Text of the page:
There are many ways to pick what programming language to use in a project or which one to learn and dedicate ones career to. Most programmers are naturally techie people who loves to argue for hours about the merits of certain syntax of a particular language or programming style.
But I think that’s the wrong way of approaching the question. Instead you should ask the more fundamental question: where do I want to work for the rest of my life?
They don’t tell you this in school, but there’s a certain organizational personality connected to each language. For example:
- C++. Very techie, if you want to work in the engineering department in a large industrial company, pick C++. Also the language of choice for most games.
- Java EE. Software architects love Java EE. It is used mostly in the financial world, banks, insurance companies, large web sites usually use Java. If you enjoy writing PTS reports and working in a cubicle, pick Java. Expect to spend a lot of time going through huge log files with debug exception print-outs.
- C. Also very techie and close to hardware. There are usually wires and expensive prototype equipment involved when you program C. Expect to spend a lot of time chasing memory leaks or optimizing code to fit in to a finger nail.
- PHP. Rapid development of web sites, pretty common amongst web hackers, startups and PR agencyes building WordPress sites for customers who wants to “get in to social media”. Usually a fun and relaxing atmosphere – or total chaos depending on your point of view. Many PHP programmers are self-taught – and that shows.
- Ruby. This is the smarter sibling of PHP. Common in startup environments or web agencys.
- Scala. Java EE refreshed. You can probably get away with using Scala in a Java organization, making your life in the cubicle a little less miserable but don’t count on it showing up in a job ad – yet.
- Java SE / Java ME / Android Java. A completely different beast than Java EE. Java SE on the desktop is hardly used anymore but Java on mobile phones is of course a growing opportunity. Java ME is a dying breed of Java and most of the development is done in India or Eastern Europe. Android Java will be huge the coming years and the kind of organization that will want Android developers is wide and varied.
These are just a few programming languages but I hope my point goes through: every language has a certain personality and a certain type of organization that uses the language. You have to pick a language that fits your own personality. I am myself a Java developer who started out as a C++ developer but now coming to realize that I actually like the more fast paced world of PHP and Android development better.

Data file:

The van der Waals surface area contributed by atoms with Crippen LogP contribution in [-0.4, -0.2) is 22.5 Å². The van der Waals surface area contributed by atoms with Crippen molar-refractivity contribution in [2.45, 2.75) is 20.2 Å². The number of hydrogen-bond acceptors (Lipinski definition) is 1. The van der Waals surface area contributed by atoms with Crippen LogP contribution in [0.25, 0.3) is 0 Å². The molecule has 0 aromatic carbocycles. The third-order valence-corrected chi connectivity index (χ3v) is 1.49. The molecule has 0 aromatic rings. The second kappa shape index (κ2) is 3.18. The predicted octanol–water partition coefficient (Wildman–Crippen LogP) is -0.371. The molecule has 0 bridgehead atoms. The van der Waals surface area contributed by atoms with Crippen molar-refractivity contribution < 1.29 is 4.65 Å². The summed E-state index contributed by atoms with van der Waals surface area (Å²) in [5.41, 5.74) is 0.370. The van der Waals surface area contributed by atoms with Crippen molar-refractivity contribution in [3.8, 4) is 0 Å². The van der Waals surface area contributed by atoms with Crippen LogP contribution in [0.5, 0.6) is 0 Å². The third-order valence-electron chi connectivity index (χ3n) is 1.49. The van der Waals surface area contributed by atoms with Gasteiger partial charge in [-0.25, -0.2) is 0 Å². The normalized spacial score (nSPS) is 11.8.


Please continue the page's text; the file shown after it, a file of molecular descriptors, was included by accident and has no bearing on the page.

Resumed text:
It’s not a matter of the powers of the languages themselves but how they are used and who uses them and what kind of projects will you be doing with the language. Just try to keep that in mind if you’re thinking about becoming a programmer.
I should also add that you definitely should learn more than one language for precisely the same reason: to learn different ways of thinking and widen your perspective.
Update: as always, good discussion on Hacker News.
7 thoughts on “Picking a programming language based on personality”
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Du glömde Cobol, det är det mest använda programspråket i det globala finansiella systemet och det är ett stort och komplext system. Kvantar som programmerar algoritmer och avancerade handelssystem gör det nog med C idag dock.
“The statistics that surround Cobol attest to its huge influence upon the business and financial world. There are over 220 billion lines of Cobol in existence, a figure that equates to around 80% of the world’s actively used code. There are estimated to be over a million Cobol programmers in the world today. Most impressive perhaps, is that 200 times as many Cobol transactions take place each day than Google searches – a figure that puts the influence of Web 2.0 into stark perspective. “
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Very interesting post and comments. I wonder what do you think about other languages, like C#, Python, not mentioning new and fast growing languages like Go.
This is the best side of programming argument I have ever liked. Which language is the best over other depend highly not only on the project but the person or the group involved and the personality of those individuals.
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